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How can forces be represented? PowerPoint Presentation
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How can forces be represented?

How can forces be represented?

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How can forces be represented?

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  1. How can forces be represented? The forces acting on any object can be shown using a force diagram. A force diagram uses labelled arrows to show all the forces acting on the object. air resistance • The direction of each arrow shows the direction of each force. • The length of each arrow is proportional to the size of the force. What is the force diagram for this ball when it first starts to fall? weight Forces are measured in newtons (N)

  2. upthrust friction thrust weight What forces act on a swimming fish? What forces are acting on this fish as it swims at a constant speed? Upthrust is the upwards force on the fish caused by the water around the fish. This is sometimes called buoyancy. Thrust is the forwards force created by the fish.

  3. upthrust airresistance friction thrust weight What forces act on a moving boat? What forces are acting on this accelerating boat? Air resistance is friction caused by movement through air.

  4. Identifying forces

  5. What are resultant forces? There are usually several different forces acting on an object. The overall motion of the object will depend on the size and direction of all the forces. The motion of the object will depend on the resultant force. This is calculated by adding all the forces together, taking their direction into account. 50N 30N Resultant force on the crate = 50N – 30N = 20N to the left

  6. Calculating resultant forces

  7. What is friction? What is friction and why is it an important force?

  8. friction pulling force What is friction? Friction is a resistive force that slows things down and tries to stop objects sliding past each other. Friction always acts in the opposite direction to which an object is moving or trying to move. What would happen if friction didn’t exist?

  9. Friction – useful or a problem?

  10. What causes friction? Friction occurs between two objects because the surfaces of those objects are rough, and contain bumps and hollows. This roughness means that a force is needed to move the two objects over each other. Even objects that appear very smooth, such as polished metal or ice, have a rough surface if viewed under a microscope.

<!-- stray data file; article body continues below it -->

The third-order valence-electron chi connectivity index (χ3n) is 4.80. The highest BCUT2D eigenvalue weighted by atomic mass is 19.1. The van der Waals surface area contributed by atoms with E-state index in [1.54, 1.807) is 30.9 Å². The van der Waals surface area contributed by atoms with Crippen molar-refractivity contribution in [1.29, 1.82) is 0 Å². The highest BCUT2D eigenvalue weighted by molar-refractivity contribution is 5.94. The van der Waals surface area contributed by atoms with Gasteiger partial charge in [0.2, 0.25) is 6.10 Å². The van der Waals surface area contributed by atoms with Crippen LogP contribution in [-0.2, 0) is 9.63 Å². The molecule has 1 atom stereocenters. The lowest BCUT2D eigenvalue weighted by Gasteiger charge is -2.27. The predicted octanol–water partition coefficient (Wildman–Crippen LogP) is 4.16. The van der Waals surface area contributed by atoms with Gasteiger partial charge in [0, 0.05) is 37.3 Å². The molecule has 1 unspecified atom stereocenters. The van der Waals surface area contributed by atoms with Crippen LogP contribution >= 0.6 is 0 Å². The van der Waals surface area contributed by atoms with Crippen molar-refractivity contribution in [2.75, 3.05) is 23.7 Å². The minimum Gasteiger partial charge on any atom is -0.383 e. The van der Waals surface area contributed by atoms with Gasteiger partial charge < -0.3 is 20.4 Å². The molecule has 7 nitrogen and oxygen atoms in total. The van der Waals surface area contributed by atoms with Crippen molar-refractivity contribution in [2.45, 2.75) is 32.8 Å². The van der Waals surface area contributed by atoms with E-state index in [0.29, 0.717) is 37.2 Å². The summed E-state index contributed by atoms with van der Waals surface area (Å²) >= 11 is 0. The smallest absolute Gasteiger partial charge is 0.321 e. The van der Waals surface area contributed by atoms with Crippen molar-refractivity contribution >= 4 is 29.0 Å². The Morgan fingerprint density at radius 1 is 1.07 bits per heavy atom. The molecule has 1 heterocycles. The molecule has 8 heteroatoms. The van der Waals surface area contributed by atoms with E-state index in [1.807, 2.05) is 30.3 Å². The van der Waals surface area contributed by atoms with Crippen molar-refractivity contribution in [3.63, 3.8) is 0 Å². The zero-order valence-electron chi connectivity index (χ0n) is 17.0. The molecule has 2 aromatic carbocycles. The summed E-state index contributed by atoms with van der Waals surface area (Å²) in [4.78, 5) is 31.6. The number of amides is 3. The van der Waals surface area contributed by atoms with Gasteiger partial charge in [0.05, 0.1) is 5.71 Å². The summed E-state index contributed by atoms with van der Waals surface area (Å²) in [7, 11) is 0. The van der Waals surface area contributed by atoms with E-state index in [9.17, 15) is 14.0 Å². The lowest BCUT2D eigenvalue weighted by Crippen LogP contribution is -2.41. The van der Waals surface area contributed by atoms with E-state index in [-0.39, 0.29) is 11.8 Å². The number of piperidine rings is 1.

11. Different types of friction Friction is most obvious when it acts between two solid objects, but it also acts between solid objects and gases, and between solid objects and liquids. • Friction caused by an object moving through air is called air resistance. • Friction caused by an object moving through a liquid, such as water, is called drag.

  12. How does friction change?

  13. Reducing the effects of friction Friction always tries to stop things moving or slow things down. What effect does this have? Friction creates heat and eventually wears down surfaces, which can be very damaging. Lubricants are used to reduce friction in machinery and so help protect surfaces. In car engines, oil is used as a lubricant. Bearings and rollers can also be used to reduce friction, for example, in wheels

  14. Reducing the impact of air resistance Friction caused by air resistance affects the speed and fuel consumption of vehicles such as cars, bikes and aeroplanes. Vehicles are specially shaped, or streamlined, to enable air to flow past them as easily as possible, therefore reducing air resistance. Which of these cars is the most streamlined? In a similar way, ships and boats have streamlined hulls to reduce the drag effects of water.

  15. Introducing balanced forces